Molly Goddard on staying creative in lockdown and her UGG collab

"I would be very happy to not do a zoom call ever again."

by Roisin Lanigan
|
21 September 2020, 9:37am

Photography Ben Broomfield via UGG

Let’s be honest, it wouldn’t really be fashion week without a Molly Goddard moment dominating social media. Every season the designer turns out a celebratory collection of her trademark colourful tulle and voluminous creations, and every season we fawn over them on Instagram and Twitter. And thankfully — although in almost every other aspect 2020 has been a year of exceptions and unprecedented circumstances — Molly has pulled through for us.

It wasn’t the runway presentation we might have seen in other, rona-free years. Instead of a packed catwalk Molly, who had initially invited guests to her studio for an intimate, salon style show before government rules became stricter, opted to show the SS21 collection behind closed doors, making it available for everyone on YouTube afterwards.

Each look was punctuated by a new addition of some colourful, fantastical elevated fluffy footwear, the result of a recent collaboration between the designer and UGG. Here, Molly breaks down what it looks like to collaborate in the midst of a pandemic, her thoughts on Zoom calls (like everyone else, she hates them), and what she hopes for the rona-free future.

What inspired this collaboration with UGG?
We had been talking for a while and at the start of lockdown it felt like the perfect time to move ahead, it felt like everything was shutting down so it was exciting to have a new project.

Was it more difficult working in collaboration with another team in the age of social distancing?
It was definitely a challenge, everything takes a lot longer. I find it hard to feel so connected when everything is over video calls… I like to be very hands on, literally hands on with everything I make, so I would be very happy to not do a zoom call ever again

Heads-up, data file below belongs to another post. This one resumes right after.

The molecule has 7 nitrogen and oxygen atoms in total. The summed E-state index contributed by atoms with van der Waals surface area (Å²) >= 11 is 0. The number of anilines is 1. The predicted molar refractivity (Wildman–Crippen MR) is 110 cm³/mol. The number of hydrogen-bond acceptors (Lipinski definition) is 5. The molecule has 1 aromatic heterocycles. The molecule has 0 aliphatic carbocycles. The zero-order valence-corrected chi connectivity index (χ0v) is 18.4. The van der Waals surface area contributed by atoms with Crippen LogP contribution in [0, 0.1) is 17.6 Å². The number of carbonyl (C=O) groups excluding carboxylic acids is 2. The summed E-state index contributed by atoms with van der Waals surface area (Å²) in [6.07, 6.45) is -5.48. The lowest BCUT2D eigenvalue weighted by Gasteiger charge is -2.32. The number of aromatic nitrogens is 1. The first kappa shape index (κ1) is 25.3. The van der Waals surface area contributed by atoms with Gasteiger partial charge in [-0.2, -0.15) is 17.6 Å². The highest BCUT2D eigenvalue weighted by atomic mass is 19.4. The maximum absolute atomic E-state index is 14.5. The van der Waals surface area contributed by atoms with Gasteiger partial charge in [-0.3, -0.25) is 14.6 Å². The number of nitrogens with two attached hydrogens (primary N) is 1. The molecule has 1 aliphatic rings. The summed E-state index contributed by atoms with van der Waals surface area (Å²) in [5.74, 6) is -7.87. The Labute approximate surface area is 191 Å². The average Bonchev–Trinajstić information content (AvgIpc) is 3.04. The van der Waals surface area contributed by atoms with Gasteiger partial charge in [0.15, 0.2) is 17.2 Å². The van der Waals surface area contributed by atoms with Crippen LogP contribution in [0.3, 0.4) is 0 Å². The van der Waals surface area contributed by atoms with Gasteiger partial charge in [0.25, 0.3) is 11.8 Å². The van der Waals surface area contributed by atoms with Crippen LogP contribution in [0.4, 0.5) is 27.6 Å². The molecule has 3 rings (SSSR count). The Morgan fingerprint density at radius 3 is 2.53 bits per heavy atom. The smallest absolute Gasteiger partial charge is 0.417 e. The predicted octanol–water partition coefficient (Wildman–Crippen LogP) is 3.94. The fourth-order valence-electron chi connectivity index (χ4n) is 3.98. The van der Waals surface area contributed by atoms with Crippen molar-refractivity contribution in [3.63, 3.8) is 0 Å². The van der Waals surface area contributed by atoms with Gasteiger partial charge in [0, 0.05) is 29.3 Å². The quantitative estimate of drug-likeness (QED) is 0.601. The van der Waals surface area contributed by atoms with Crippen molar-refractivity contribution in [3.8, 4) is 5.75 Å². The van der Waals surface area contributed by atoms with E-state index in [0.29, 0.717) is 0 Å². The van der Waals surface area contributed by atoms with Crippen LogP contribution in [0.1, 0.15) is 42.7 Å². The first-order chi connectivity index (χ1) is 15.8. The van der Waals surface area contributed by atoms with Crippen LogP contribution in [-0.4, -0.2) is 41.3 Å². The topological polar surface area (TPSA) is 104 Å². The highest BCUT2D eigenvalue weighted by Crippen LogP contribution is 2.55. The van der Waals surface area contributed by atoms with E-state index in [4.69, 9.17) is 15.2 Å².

How different is it creating for yourself compared to creating in collaboration? 
Well, the shoes were designed with my SS21 collection in mind, so they turned out to be a combination of exactly what I wanted for the show combined with UGG’s expertise and signature materials. Doing a collaboration does feel different though, because when you’re working in the studio the collections feel so personal and there is so much control over how they are viewed. Inevitably with a collaboration you have to think of the pieces existing outside of my studio bubble.

Do you have a favourite style in the collection?
I love the platforms. They are so tall but also incredibly comfortable. They make me into a giant!

How has 2020 changed your practice? 
My whole team continued working throughout lockdown at home. It really shone a light on how dedicated and hardworking my team are and also how much we rely on the local community of craftspeople and makers in London. Having production based in London and in the uk UK really saved us, and that’s made me realise it’s something we should be incredibly proud of. I’ve definitely learnt to slow down — we’ve always been selective with what we do but the past year has taught me how important that is and that being ambitious but also aware of our capabilities and enjoying what you do is the most important thing. I struggled with three months on zoom and have cherished being back in the studio in an environment surrounded by interesting people and beautiful things. That’s is my favourite part of the job.

How do you stay inspired and productive in the face of a pandemic? 
Survival and having to adapt quickly  was a pretty big stimulant — paying my staff and suppliers on time was enough of a creative kick up the arse.

How well do you think the fashion industry has adapted to the challenges posed by lockdown and social distancing? 
We’ll see with the upcoming collections I guess. The main realisation was that the most important thing is trust and good relationships, good behaviour goes a long way. Lots of people should have been a lot kinder!

Do you think this year will have a lasting impact, or will we return to the normal hectic scheduling we're so used to? 
There are a lot of things that need to change within the industry - I don’t think a return to ’normal’ is desirable at all. The one thing I do miss is doing a show and getting to celebrate properly!

Have you learned anything unexpected about yourself this year? 
I fancy Tony Soprano

What do you hope for in 2021? 
To dance in a sweaty club with all my friends and no worries.

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